Maya is America, and America is Maya.
Ultimately, this sacrificing of American principles, which begins with violent acts of torture justified in the name of ending terrorism, ends with an even more violent and unethical act the assassination of mostly unknown targets. These include at least one woman during a raid on a compound when it was far from certain that their desired target was even present there in the first place.
And let's not forget that, prior to the raid on the compound in Pakistan, Maya tells the US special forces troops that they are being used because "if bin Laden isn't there, you can sneak away and no one will be the wiser" no one, that is, except for the families of all those people who would have been secretly murdered by the US in an horrific case of mistaken identity.
It is the final raid sequence which sees Bigelow confronting the moviegoer with some of her strongest challenges, albeit with a deft subtlety, as to the ethical nature of what took place in that compound in Pakistan.
Firstly, we have the killing of a woman whose only known "crime" was being present in the same house as an international terrorist and rushing to the body of her husband immediately after he had been gunned down by US troops.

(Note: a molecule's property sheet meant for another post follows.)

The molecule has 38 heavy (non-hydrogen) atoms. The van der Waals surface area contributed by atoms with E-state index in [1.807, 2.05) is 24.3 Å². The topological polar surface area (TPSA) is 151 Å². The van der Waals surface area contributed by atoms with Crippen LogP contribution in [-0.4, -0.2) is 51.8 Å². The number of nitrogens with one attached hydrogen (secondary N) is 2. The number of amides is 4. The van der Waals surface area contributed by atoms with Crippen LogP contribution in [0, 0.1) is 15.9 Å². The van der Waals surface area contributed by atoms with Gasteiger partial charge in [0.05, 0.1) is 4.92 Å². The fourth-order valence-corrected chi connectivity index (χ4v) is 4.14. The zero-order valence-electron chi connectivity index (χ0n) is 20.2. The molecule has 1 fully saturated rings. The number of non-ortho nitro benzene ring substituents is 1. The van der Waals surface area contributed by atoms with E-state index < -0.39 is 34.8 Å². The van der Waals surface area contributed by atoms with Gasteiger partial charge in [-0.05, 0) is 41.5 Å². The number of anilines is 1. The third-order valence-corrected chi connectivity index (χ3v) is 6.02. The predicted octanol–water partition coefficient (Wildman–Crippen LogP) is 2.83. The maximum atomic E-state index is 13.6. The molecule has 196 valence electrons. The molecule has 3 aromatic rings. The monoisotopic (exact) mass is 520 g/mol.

Then we have the point blank shooting of targets who haven't even been properly identified before they are killed, and who seemingly pose no immediate lethal threat to the US soldiers carrying out the mission. To drive home the point that these shootings are not simply acts of self-defense, Bigelow shows us the US soldiers shooting extra rounds into victims, including the woman, already lying dead on the floor.
The man responsible for masterminding the 9/11 attacks has been killed, but at what price, and for what end?
Make no mistake about it: she is subtly confronting America with the fact that this was a mission to kill, a revenge mission, and not an attempt to capture a criminal fugitive. She reinforces this fact when earlier in the film Bigelow has Maya, who represents America remember? tell the US soldiers "you're going to kill [bin Laden] for me".
And then comes the ultimate crescendo of the film, the assassination of Osama bin Laden. According to Bigelow's portrayal of events which she claims is based on first-hand accounts Osama is gunned down while unarmed in his bedroom after opening the door to a US soldier pretending to be an ally and calling out his first name. In this scene, not only does this solider simply shoot the first person who opens the door, seemingly without even having time to ascertain who his target is, but shortly after this Bigelow makes a point of showing us that bin Laden's weapon is still hanging untouched above the head of his bed, and well away from the spot where he was slain.